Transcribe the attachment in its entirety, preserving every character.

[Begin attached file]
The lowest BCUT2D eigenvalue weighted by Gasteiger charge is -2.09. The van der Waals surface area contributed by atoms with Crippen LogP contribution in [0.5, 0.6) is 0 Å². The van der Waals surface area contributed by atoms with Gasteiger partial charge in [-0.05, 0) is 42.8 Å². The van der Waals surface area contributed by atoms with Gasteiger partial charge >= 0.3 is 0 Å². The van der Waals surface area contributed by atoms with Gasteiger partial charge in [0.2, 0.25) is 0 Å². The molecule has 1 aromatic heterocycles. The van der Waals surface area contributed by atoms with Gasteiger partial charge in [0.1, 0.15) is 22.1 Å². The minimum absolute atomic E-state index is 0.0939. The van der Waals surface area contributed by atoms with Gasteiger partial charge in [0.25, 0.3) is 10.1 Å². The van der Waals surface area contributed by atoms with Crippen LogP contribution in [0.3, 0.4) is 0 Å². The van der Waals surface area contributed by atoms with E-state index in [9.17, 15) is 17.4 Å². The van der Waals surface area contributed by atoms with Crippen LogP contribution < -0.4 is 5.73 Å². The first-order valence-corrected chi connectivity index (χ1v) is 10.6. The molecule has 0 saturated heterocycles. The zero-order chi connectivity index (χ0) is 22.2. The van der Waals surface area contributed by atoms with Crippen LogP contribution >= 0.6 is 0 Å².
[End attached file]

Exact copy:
The lowest BCUT2D eigenvalue weighted by Gasteiger charge is -2.09. The van der Waals surface area contributed by atoms with Crippen LogP contribution in [0.5, 0.6) is 0 Å². The van der Waals surface area contributed by atoms with Gasteiger partial charge in [-0.05, 0) is 42.8 Å². The van der Waals surface area contributed by atoms with Gasteiger partial charge >= 0.3 is 0 Å². The van der Waals surface area contributed by atoms with Gasteiger partial charge in [0.2, 0.25) is 0 Å². The molecule has 1 aromatic heterocycles. The van der Waals surface area contributed by atoms with Gasteiger partial charge in [0.1, 0.15) is 22.1 Å². The minimum absolute atomic E-state index is 0.0939. The van der Waals surface area contributed by atoms with Gasteiger partial charge in [0.25, 0.3) is 10.1 Å². The van der Waals surface area contributed by atoms with Crippen LogP contribution in [0.3, 0.4) is 0 Å². The van der Waals surface area contributed by atoms with E-state index in [9.17, 15) is 17.4 Å². The van der Waals surface area contributed by atoms with Crippen LogP contribution < -0.4 is 5.73 Å². The first-order valence-corrected chi connectivity index (χ1v) is 10.6. The molecule has 0 saturated heterocycles. The zero-order chi connectivity index (χ0) is 22.2. The van der Waals surface area contributed by atoms with Crippen LogP contribution >= 0.6 is 0 Å².